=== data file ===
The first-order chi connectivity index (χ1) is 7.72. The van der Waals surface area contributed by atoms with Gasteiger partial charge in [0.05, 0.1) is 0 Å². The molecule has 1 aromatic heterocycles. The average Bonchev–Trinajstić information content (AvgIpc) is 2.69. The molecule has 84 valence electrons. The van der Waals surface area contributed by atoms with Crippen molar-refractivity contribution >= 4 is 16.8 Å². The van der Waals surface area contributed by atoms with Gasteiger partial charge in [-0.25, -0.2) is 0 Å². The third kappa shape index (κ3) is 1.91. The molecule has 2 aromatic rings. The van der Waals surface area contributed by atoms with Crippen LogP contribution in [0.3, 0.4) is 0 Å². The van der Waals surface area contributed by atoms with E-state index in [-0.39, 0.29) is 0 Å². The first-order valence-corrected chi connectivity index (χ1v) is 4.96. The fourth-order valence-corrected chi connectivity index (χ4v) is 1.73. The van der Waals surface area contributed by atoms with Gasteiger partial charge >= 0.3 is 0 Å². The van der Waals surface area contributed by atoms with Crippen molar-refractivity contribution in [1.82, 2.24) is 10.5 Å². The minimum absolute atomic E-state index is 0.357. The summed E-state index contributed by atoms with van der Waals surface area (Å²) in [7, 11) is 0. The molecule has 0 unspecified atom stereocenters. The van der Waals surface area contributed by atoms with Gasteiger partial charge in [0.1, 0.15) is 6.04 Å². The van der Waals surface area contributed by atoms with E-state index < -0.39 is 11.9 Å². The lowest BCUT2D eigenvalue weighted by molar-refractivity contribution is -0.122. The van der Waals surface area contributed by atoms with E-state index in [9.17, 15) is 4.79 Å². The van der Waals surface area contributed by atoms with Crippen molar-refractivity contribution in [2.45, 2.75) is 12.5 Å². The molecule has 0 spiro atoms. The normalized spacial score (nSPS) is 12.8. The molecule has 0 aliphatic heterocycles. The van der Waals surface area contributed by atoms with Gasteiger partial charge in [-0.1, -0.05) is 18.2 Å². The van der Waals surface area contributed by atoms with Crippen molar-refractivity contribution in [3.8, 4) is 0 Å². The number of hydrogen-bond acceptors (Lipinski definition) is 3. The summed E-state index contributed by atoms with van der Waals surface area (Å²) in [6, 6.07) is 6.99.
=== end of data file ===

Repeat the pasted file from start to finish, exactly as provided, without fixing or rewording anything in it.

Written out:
The first-order chi connectivity index (χ1) is 7.72. The van der Waals surface area contributed by atoms with Gasteiger partial charge in [0.05, 0.1) is 0 Å². The molecule has 1 aromatic heterocycles. The average Bonchev–Trinajstić information content (AvgIpc) is 2.69. The molecule has 84 valence electrons. The van der Waals surface area contributed by atoms with Crippen molar-refractivity contribution >= 4 is 16.8 Å². The van der Waals surface area contributed by atoms with Gasteiger partial charge in [-0.25, -0.2) is 0 Å². The third kappa shape index (κ3) is 1.91. The molecule has 2 aromatic rings. The van der Waals surface area contributed by atoms with Crippen LogP contribution in [0.3, 0.4) is 0 Å². The van der Waals surface area contributed by atoms with E-state index in [-0.39, 0.29) is 0 Å². The first-order valence-corrected chi connectivity index (χ1v) is 4.96. The fourth-order valence-corrected chi connectivity index (χ4v) is 1.73. The van der Waals surface area contributed by atoms with Gasteiger partial charge >= 0.3 is 0 Å². The van der Waals surface area contributed by atoms with Crippen molar-refractivity contribution in [1.82, 2.24) is 10.5 Å². The minimum absolute atomic E-state index is 0.357. The summed E-state index contributed by atoms with van der Waals surface area (Å²) in [7, 11) is 0. The molecule has 0 unspecified atom stereocenters. The van der Waals surface area contributed by atoms with Gasteiger partial charge in [0.1, 0.15) is 6.04 Å². The van der Waals surface area contributed by atoms with E-state index < -0.39 is 11.9 Å². The lowest BCUT2D eigenvalue weighted by molar-refractivity contribution is -0.122. The van der Waals surface area contributed by atoms with E-state index in [9.17, 15) is 4.79 Å². The van der Waals surface area contributed by atoms with Crippen molar-refractivity contribution in [2.45, 2.75) is 12.5 Å². The molecule has 0 spiro atoms. The normalized spacial score (nSPS) is 12.8. The molecule has 0 aliphatic heterocycles. The van der Waals surface area contributed by atoms with Gasteiger partial charge in [-0.1, -0.05) is 18.2 Å². The van der Waals surface area contributed by atoms with Crippen molar-refractivity contribution in [3.8, 4) is 0 Å². The number of hydrogen-bond acceptors (Lipinski definition) is 3. The summed E-state index contributed by atoms with van der Waals surface area (Å²) in [6, 6.07) is 6.99.